Phantom vintage mustang refuses to keep the battery charged

I have a 1967 Mustang Coupe that I have had for 2 years. It will not keep a charged battery. I have replaced the starter, alternator, generator, and starter silonoid (spelling?). I even bought one of those boat-type breakers you put on the negative post. I am getting tired of fooling with this car and cannot move forward with making the outside look good without first getting this thing dependable. Can you make any suggestions and also do you know of anyone in Birmingham, AL that does good reasonble work on these types of vehicles?

If the battery is discharging even after disconnecting it with a breaker on the negative terminal then the battery won’t hold a charge and is itself the problem.

… alternator AND generator? You don’t have a generator…

I agree. Sometimes the simplest solution is right in your face.

It seems like you have replaced about everything other than the seat belt and the battery.

Did you know that many auto part shops will check the battery and changing systems for FREE and they generally do a good job. It sure is easier and cheaper than just replacing stuff.

I’ve seen his before. Get the voltage regulator checked. The old ones are adjustable. With the motor at idle and all accessories off and a charged battery you should get 14-14.5V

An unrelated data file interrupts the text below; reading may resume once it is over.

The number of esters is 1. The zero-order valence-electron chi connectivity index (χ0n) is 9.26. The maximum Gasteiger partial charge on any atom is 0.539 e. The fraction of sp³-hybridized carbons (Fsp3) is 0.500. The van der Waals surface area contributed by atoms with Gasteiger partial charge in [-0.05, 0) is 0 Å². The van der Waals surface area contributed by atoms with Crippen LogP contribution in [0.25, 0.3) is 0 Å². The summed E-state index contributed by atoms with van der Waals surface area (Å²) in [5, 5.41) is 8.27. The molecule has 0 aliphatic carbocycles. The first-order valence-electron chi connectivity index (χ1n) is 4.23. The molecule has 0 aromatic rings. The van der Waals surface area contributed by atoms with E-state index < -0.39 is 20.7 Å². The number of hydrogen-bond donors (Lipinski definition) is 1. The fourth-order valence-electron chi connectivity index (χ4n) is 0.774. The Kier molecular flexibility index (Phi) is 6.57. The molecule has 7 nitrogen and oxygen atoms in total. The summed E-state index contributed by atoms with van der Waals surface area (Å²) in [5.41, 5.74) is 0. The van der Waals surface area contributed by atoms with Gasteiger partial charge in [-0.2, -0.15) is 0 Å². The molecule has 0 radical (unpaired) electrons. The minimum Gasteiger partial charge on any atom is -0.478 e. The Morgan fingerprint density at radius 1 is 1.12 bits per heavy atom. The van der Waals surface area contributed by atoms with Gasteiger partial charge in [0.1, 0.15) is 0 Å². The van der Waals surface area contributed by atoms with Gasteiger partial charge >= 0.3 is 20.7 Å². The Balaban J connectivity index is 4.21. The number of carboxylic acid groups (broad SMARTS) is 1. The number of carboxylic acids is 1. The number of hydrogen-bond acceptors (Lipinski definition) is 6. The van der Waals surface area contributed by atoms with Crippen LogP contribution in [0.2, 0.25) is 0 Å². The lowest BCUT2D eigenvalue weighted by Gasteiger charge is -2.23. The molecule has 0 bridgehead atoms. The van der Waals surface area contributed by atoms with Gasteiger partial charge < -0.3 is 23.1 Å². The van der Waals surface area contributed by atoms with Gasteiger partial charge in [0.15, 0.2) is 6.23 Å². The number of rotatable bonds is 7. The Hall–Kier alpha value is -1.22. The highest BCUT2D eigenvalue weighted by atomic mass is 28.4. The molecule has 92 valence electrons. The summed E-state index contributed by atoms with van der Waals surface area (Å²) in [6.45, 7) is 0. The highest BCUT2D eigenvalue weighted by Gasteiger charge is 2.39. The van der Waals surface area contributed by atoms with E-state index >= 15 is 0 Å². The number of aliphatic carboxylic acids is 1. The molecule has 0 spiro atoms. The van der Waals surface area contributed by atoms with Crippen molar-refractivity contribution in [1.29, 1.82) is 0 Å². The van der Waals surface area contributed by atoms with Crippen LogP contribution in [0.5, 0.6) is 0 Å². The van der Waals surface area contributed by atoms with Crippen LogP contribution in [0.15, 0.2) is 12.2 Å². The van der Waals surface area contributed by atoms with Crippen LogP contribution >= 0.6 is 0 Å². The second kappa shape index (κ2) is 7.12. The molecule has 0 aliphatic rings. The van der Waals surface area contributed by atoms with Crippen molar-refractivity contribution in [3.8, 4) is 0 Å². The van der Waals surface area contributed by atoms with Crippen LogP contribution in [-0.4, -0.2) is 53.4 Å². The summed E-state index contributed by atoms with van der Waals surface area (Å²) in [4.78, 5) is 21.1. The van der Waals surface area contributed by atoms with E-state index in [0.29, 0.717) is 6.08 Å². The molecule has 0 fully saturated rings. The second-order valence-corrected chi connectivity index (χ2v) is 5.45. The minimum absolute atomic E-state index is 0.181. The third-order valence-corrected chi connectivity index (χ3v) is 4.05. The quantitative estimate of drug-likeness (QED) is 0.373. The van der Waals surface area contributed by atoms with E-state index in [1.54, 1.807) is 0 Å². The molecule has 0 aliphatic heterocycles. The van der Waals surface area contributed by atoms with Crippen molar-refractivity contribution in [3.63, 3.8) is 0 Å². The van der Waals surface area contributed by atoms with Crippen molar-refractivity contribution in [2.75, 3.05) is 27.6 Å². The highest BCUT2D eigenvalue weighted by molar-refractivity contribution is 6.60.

Sorry, I meant to say regulator. I have replaced this batter 2 times and the one in there is only 3-4 months old from Advance Auto again.

Disconnect the negative battery cable and charge the battery. Now lightly touch the cable end to the battery neg. post a number of times. If you see a noticeable blue spark then there is a voltage draw pulling the battery down.

Since this car likely does not have a trunk light, security alarm, or high tech stereo/amplfiier?, you should consider the possibility of a faulty voltage regulator if a blue spark exists when you do the above.
There is a set of contact points inside the regulator that are designed to open when the engine is not running. If these points remain closed (due to bad regulator or some hacked wiring somewhere) then the battery will discharge back through the regulator.

This should not be a difficult problem to solve.

I think you are right. The car is 40 years old and there is an after market stereo in it and the wiring has been worked on.

About all I can suggest is removing the battery neg. cable and note if there’s a blue spark or not. If there is, then it’s going to take a little tracing. It’s not difficult to do but one has to use a methodical approach.

If you see a very faint, yellowish spark this is often not a problem. That is generally the clock at work and should not cause a drained battery over the short term.